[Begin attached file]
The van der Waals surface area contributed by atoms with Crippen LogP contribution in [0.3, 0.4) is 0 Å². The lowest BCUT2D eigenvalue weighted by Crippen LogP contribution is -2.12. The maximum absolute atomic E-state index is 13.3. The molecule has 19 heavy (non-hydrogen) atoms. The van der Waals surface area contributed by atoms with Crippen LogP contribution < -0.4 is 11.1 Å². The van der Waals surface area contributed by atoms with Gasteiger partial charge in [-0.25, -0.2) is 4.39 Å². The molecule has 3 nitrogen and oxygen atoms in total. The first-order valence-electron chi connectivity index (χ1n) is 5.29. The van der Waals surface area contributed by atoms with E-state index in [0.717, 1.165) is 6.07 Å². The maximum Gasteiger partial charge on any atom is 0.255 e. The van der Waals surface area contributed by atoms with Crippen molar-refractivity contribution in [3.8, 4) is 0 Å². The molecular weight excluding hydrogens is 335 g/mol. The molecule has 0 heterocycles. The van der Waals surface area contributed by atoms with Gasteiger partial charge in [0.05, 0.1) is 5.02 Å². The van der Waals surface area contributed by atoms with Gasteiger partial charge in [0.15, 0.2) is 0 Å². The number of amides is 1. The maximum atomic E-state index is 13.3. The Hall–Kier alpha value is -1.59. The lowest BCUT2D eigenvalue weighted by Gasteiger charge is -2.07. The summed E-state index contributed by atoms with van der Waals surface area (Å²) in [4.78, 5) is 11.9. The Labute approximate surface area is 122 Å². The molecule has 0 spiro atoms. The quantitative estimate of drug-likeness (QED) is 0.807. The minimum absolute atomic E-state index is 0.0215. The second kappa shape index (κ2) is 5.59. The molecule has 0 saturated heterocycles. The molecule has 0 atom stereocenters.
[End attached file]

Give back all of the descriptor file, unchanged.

The van der Waals surface area contributed by atoms with Crippen LogP contribution in [0.3, 0.4) is 0 Å². The lowest BCUT2D eigenvalue weighted by Crippen LogP contribution is -2.12. The maximum absolute atomic E-state index is 13.3. The molecule has 19 heavy (non-hydrogen) atoms. The van der Waals surface area contributed by atoms with Crippen LogP contribution < -0.4 is 11.1 Å². The van der Waals surface area contributed by atoms with Gasteiger partial charge in [-0.25, -0.2) is 4.39 Å². The molecule has 3 nitrogen and oxygen atoms in total. The first-order valence-electron chi connectivity index (χ1n) is 5.29. The van der Waals surface area contributed by atoms with E-state index in [0.717, 1.165) is 6.07 Å². The maximum Gasteiger partial charge on any atom is 0.255 e. The van der Waals surface area contributed by atoms with Crippen molar-refractivity contribution in [3.8, 4) is 0 Å². The molecular weight excluding hydrogens is 335 g/mol. The molecule has 0 heterocycles. The van der Waals surface area contributed by atoms with Gasteiger partial charge in [0.05, 0.1) is 5.02 Å². The van der Waals surface area contributed by atoms with Gasteiger partial charge in [0.15, 0.2) is 0 Å². The number of amides is 1. The maximum atomic E-state index is 13.3. The Hall–Kier alpha value is -1.59. The lowest BCUT2D eigenvalue weighted by Gasteiger charge is -2.07. The summed E-state index contributed by atoms with van der Waals surface area (Å²) in [4.78, 5) is 11.9. The Labute approximate surface area is 122 Å². The molecule has 0 spiro atoms. The quantitative estimate of drug-likeness (QED) is 0.807. The minimum absolute atomic E-state index is 0.0215. The second kappa shape index (κ2) is 5.59. The molecule has 0 saturated heterocycles. The molecule has 0 atom stereocenters.